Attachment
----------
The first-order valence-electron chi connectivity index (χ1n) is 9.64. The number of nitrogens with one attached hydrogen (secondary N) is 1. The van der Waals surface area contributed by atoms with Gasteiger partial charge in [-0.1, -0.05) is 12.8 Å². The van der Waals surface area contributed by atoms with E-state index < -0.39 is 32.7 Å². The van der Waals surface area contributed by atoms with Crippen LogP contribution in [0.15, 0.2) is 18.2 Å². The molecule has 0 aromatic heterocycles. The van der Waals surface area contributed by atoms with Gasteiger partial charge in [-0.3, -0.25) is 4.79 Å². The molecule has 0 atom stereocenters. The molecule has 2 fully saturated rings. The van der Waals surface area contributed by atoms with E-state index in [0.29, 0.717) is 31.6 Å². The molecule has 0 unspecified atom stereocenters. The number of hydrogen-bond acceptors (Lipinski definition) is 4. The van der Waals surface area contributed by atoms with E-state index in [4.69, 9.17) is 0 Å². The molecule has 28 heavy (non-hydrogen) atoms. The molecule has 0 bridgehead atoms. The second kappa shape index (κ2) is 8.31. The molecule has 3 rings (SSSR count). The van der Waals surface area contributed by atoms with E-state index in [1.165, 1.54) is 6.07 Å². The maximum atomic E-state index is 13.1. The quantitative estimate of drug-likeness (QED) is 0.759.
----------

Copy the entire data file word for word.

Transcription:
The first-order valence-electron chi connectivity index (χ1n) is 9.64. The number of nitrogens with one attached hydrogen (secondary N) is 1. The van der Waals surface area contributed by atoms with Gasteiger partial charge in [-0.1, -0.05) is 12.8 Å². The van der Waals surface area contributed by atoms with E-state index < -0.39 is 32.7 Å². The van der Waals surface area contributed by atoms with Crippen LogP contribution in [0.15, 0.2) is 18.2 Å². The molecule has 0 aromatic heterocycles. The van der Waals surface area contributed by atoms with Gasteiger partial charge in [-0.3, -0.25) is 4.79 Å². The molecule has 0 atom stereocenters. The molecule has 2 fully saturated rings. The van der Waals surface area contributed by atoms with E-state index in [0.29, 0.717) is 31.6 Å². The molecule has 0 unspecified atom stereocenters. The number of hydrogen-bond acceptors (Lipinski definition) is 4. The van der Waals surface area contributed by atoms with E-state index in [4.69, 9.17) is 0 Å². The molecule has 28 heavy (non-hydrogen) atoms. The molecule has 0 bridgehead atoms. The second kappa shape index (κ2) is 8.31. The molecule has 3 rings (SSSR count). The van der Waals surface area contributed by atoms with E-state index in [1.165, 1.54) is 6.07 Å². The maximum atomic E-state index is 13.1. The quantitative estimate of drug-likeness (QED) is 0.759.